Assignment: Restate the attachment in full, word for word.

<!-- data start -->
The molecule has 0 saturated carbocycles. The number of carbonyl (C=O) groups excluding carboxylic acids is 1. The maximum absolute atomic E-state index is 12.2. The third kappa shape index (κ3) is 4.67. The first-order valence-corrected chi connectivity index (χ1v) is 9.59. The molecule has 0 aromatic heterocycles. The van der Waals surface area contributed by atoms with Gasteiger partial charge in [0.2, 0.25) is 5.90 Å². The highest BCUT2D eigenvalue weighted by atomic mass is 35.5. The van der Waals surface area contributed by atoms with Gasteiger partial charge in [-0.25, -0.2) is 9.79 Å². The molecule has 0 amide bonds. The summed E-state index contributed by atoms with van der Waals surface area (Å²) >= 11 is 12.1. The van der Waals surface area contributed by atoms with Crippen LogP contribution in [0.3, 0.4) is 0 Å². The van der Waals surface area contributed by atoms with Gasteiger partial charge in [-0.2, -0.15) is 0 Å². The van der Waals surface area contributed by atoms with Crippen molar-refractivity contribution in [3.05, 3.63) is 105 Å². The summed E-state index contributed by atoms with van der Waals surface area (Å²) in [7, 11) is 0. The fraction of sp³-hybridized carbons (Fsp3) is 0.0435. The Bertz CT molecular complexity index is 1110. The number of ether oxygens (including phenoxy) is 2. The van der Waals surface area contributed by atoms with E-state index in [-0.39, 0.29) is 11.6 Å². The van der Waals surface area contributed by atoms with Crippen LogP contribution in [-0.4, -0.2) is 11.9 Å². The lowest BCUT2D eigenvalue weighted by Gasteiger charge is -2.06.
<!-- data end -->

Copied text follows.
The molecule has 0 saturated carbocycles. The number of carbonyl (C=O) groups excluding carboxylic acids is 1. The maximum absolute atomic E-state index is 12.2. The third kappa shape index (κ3) is 4.67. The first-order valence-corrected chi connectivity index (χ1v) is 9.59. The molecule has 0 aromatic heterocycles. The van der Waals surface area contributed by atoms with Gasteiger partial charge in [0.2, 0.25) is 5.90 Å². The highest BCUT2D eigenvalue weighted by atomic mass is 35.5. The van der Waals surface area contributed by atoms with Gasteiger partial charge in [-0.25, -0.2) is 9.79 Å². The molecule has 0 amide bonds. The summed E-state index contributed by atoms with van der Waals surface area (Å²) >= 11 is 12.1. The van der Waals surface area contributed by atoms with Crippen LogP contribution in [0.3, 0.4) is 0 Å². The van der Waals surface area contributed by atoms with Gasteiger partial charge in [-0.2, -0.15) is 0 Å². The van der Waals surface area contributed by atoms with Crippen molar-refractivity contribution in [3.05, 3.63) is 105 Å². The summed E-state index contributed by atoms with van der Waals surface area (Å²) in [7, 11) is 0. The fraction of sp³-hybridized carbons (Fsp3) is 0.0435. The Bertz CT molecular complexity index is 1110. The number of ether oxygens (including phenoxy) is 2. The van der Waals surface area contributed by atoms with E-state index in [-0.39, 0.29) is 11.6 Å². The van der Waals surface area contributed by atoms with Crippen LogP contribution in [-0.4, -0.2) is 11.9 Å². The lowest BCUT2D eigenvalue weighted by Gasteiger charge is -2.06.